Wal-Mart Stores is speeding up the time it takes new employees to complete a training program that allows them to boost their pay.
The change was first reported by The Wall Street Journal and was confirmed by the retailer.
Two years ago, Wal-Mart raised its minimum wage for store employees to $9 an hour. Then last year, it unveiled a six-month training program for new employees. Once workers complete the program, called Pathways, their salary is bumped up to $10 an hour.
After reviewing feedback to the program since its launch, the company will now shorten its length to 90 days.
Wal-Mart spokesman Blake Jackson said the company found its associates were able to get through the material of the course — which includes skills tied to a worker's role at the store as well as merchandising, basic economics and "soft" skills — quicker than expected.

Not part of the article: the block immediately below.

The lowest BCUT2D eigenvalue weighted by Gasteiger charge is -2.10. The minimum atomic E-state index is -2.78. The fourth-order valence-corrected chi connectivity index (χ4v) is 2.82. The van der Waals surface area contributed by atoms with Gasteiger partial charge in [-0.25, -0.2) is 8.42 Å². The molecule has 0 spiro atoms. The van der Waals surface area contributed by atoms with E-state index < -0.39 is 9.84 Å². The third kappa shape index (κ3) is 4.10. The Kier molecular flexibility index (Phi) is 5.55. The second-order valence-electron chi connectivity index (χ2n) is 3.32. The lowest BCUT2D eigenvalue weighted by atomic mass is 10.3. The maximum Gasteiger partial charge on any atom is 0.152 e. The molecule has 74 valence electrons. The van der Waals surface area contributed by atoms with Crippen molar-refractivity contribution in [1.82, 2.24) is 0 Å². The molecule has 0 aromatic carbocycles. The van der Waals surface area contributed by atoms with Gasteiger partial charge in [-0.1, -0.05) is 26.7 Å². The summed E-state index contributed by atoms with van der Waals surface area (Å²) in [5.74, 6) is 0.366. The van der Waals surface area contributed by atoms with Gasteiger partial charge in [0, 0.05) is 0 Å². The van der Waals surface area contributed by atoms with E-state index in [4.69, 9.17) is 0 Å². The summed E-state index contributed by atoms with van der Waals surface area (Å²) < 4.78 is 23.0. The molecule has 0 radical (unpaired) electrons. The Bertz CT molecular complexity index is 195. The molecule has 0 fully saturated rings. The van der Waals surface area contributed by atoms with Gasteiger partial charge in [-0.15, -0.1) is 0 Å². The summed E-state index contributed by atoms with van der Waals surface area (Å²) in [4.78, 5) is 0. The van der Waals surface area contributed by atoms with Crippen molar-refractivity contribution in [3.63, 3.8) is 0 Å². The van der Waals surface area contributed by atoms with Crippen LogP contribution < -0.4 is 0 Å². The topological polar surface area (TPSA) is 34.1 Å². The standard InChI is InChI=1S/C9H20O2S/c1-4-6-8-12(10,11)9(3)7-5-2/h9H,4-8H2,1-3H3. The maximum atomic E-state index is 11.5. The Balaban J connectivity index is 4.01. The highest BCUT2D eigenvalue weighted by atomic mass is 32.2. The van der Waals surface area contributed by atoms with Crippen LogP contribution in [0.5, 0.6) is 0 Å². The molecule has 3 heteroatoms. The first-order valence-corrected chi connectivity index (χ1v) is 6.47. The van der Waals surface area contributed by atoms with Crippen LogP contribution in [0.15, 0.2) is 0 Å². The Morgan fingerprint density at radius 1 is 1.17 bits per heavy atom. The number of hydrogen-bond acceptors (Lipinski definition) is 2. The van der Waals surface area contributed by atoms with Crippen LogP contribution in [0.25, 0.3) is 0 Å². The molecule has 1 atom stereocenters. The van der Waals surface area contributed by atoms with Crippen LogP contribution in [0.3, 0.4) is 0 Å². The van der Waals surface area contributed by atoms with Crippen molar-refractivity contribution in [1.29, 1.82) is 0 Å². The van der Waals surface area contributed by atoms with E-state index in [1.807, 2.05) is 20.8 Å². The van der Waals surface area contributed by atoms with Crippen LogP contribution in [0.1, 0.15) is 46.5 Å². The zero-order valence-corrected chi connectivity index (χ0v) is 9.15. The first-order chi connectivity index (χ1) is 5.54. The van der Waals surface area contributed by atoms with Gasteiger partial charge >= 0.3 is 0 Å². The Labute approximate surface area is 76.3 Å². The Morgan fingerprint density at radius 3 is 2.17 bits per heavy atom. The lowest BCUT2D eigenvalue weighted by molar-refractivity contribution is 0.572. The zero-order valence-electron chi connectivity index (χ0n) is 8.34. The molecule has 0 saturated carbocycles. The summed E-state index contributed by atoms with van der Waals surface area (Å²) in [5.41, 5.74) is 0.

Jackson told CNBC that the program has helped improve Walmart's customer service.
Pathways was one element of a $2.7 billion investment Wal-Mart announced in 2015 to improve its training process and boost worker pay. Critics of the program told CNBC earlier this year that they felt the six-month training program was longer than it needed to be.
Wal-Mart is sticking with the annual raise system it put in place last year. This year, workers who were hired on or before Oct. 31, 2016, will get a 2 percent raise on Feb. 18.
Just over half of Wal-Mart's store workers are full-time and an average salary is $13.69 per hour, or about $25,000 a year.